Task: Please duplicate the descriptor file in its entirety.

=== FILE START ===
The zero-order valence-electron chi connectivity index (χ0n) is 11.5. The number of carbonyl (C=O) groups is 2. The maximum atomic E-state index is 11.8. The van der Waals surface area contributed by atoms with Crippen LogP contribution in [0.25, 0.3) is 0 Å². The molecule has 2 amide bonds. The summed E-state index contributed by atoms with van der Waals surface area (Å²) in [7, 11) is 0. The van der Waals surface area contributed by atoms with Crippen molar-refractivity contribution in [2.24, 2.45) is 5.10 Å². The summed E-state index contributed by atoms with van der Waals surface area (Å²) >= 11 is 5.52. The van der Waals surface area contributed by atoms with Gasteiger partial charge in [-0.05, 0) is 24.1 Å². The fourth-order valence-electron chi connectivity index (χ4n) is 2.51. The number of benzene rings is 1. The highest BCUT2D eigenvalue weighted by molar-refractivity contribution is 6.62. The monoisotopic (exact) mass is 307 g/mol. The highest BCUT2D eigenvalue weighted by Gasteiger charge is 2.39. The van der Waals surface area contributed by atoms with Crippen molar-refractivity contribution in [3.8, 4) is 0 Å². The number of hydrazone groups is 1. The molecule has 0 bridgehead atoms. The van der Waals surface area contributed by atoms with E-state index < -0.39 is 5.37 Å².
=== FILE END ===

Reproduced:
The zero-order valence-electron chi connectivity index (χ0n) is 11.5. The number of carbonyl (C=O) groups is 2. The maximum atomic E-state index is 11.8. The van der Waals surface area contributed by atoms with Crippen LogP contribution in [0.25, 0.3) is 0 Å². The molecule has 2 amide bonds. The summed E-state index contributed by atoms with van der Waals surface area (Å²) in [7, 11) is 0. The van der Waals surface area contributed by atoms with Crippen molar-refractivity contribution in [2.24, 2.45) is 5.10 Å². The summed E-state index contributed by atoms with van der Waals surface area (Å²) >= 11 is 5.52. The van der Waals surface area contributed by atoms with Gasteiger partial charge in [-0.05, 0) is 24.1 Å². The fourth-order valence-electron chi connectivity index (χ4n) is 2.51. The number of benzene rings is 1. The highest BCUT2D eigenvalue weighted by molar-refractivity contribution is 6.62. The monoisotopic (exact) mass is 307 g/mol. The highest BCUT2D eigenvalue weighted by Gasteiger charge is 2.39. The van der Waals surface area contributed by atoms with Crippen molar-refractivity contribution in [3.8, 4) is 0 Å². The number of hydrazone groups is 1. The molecule has 0 bridgehead atoms. The van der Waals surface area contributed by atoms with E-state index < -0.39 is 5.37 Å².